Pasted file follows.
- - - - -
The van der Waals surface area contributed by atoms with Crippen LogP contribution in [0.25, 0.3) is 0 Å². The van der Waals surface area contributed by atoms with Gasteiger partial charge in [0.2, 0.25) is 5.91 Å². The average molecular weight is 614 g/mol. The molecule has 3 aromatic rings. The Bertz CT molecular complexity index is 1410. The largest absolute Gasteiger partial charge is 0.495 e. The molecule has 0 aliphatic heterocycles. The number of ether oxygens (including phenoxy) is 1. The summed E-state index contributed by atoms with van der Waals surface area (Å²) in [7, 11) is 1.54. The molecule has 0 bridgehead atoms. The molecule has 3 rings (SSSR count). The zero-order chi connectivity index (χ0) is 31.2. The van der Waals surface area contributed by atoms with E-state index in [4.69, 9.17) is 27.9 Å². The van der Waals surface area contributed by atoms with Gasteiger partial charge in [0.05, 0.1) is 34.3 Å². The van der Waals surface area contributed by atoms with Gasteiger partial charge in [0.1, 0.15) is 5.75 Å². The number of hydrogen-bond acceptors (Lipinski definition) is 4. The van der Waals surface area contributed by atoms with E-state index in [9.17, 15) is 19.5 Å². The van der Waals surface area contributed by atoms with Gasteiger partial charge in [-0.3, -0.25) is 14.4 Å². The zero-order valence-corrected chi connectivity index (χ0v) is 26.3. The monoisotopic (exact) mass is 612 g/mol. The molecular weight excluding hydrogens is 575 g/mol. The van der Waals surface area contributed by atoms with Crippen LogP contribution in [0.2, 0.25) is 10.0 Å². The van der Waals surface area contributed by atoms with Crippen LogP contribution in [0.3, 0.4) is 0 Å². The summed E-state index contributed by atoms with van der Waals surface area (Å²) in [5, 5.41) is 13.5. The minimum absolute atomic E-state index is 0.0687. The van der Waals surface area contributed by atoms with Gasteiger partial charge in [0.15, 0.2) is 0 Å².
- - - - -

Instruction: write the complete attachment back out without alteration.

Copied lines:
The van der Waals surface area contributed by atoms with Crippen LogP contribution in [0.25, 0.3) is 0 Å². The van der Waals surface area contributed by atoms with Gasteiger partial charge in [0.2, 0.25) is 5.91 Å². The average molecular weight is 614 g/mol. The molecule has 3 aromatic rings. The Bertz CT molecular complexity index is 1410. The largest absolute Gasteiger partial charge is 0.495 e. The molecule has 0 aliphatic heterocycles. The number of ether oxygens (including phenoxy) is 1. The summed E-state index contributed by atoms with van der Waals surface area (Å²) in [7, 11) is 1.54. The molecule has 0 bridgehead atoms. The molecule has 3 rings (SSSR count). The zero-order chi connectivity index (χ0) is 31.2. The van der Waals surface area contributed by atoms with E-state index in [4.69, 9.17) is 27.9 Å². The van der Waals surface area contributed by atoms with Gasteiger partial charge in [0.05, 0.1) is 34.3 Å². The van der Waals surface area contributed by atoms with Gasteiger partial charge in [0.1, 0.15) is 5.75 Å². The number of hydrogen-bond acceptors (Lipinski definition) is 4. The van der Waals surface area contributed by atoms with E-state index in [9.17, 15) is 19.5 Å². The van der Waals surface area contributed by atoms with Gasteiger partial charge in [-0.3, -0.25) is 14.4 Å². The zero-order valence-corrected chi connectivity index (χ0v) is 26.3. The monoisotopic (exact) mass is 612 g/mol. The molecular weight excluding hydrogens is 575 g/mol. The van der Waals surface area contributed by atoms with Crippen LogP contribution in [0.2, 0.25) is 10.0 Å². The van der Waals surface area contributed by atoms with Crippen LogP contribution in [0.3, 0.4) is 0 Å². The summed E-state index contributed by atoms with van der Waals surface area (Å²) in [5, 5.41) is 13.5. The minimum absolute atomic E-state index is 0.0687. The van der Waals surface area contributed by atoms with Gasteiger partial charge in [0.15, 0.2) is 0 Å².